6. Constitutional conventions

Some aspects of the constitution are not derived from legal sources.  For example, there is no statute or common law that says there must be a Prime Minister and Cabinet.  These posts are a constitutional requirement, by convention, rather than law.  In other words they have their source in wisdom and history rather than strict law.


Constitutional conventions have three distinguishing features. They are:

  • rules of constitutional behaviour, which cover things such as who does what and how,
  • considered to be binding on those with constitutional functions, and
  • are not enforced by the courts.


The Monarch:

  • plays no active role in matters of government,
  • has legal powers which are exercised on behalf of the government, often on the advice of government ministers,
  • will not refuse Royal Assent to a bill duly passed by Parliament, and
  • will appoint as Prime Minister the person who is best able to command the confidence of the House of Commons.

Government ministers:[1]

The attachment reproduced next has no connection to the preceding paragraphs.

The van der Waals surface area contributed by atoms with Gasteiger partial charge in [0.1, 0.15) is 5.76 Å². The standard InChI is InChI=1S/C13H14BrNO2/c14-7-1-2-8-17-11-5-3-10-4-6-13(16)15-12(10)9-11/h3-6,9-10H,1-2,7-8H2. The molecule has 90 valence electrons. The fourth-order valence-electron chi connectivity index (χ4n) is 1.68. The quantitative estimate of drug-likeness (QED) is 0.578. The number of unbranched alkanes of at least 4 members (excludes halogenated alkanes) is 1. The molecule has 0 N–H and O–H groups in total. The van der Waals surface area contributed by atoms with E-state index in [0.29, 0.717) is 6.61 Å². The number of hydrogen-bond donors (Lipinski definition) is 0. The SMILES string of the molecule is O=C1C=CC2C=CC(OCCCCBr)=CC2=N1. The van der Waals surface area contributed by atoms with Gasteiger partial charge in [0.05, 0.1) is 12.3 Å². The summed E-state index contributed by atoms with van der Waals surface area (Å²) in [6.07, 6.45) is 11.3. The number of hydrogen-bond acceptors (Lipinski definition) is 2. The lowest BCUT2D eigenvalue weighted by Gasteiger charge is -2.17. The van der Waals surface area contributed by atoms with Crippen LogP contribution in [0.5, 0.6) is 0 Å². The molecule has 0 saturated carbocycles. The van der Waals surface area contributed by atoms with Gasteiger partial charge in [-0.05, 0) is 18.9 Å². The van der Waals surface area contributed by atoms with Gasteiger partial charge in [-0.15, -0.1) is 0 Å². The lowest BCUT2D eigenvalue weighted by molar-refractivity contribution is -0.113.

• will be members of either the Commons or Lords,
  • will take ministerial responsibility for their respective departments in the sense that they must ‘carry the can’ for what their department does (the Carltona principle),
  • are bound by collective cabinet responsibility in that:
    • they must not disagree publicly with government decisions and hence if they wish to do so then they must first resign, and
    • cabinet discussions are confidential.


  • The UK Parliament will not normally legislate on a matter that has been devolved to the Scottish Parliament unless the Scottish Parliament gives its consent (the Sewel Convention).
  • The House of Lords will not oppose the second or third reading of any government legislation that have been promised in its election manifesto (the Salisbury Convention).


  • members of the judiciary must refrain from politically partisan activities, and
  • members of the Executive should respect judicial independence by being restrained when commentating on the words or deeds of judges, though if criticised by a judge they are not obliged to remain mute, and if a judge makes politically controversial remarks a robust answer can be offered.[2]

[1] Ministers are affected not just by constitutional conventions.  Since the Second World War the main laws, rules and conventions affecting their conduct has been set out in a Ministerial Code, which is not intended to have any legal effect.  It is explained by the Institute of Government here.  The Code has been published since 1992 and the current version can be accessed here.

[2] Constitutional and Administrative Law, Stanley Smith and Rodney Brazier, 1989, p375.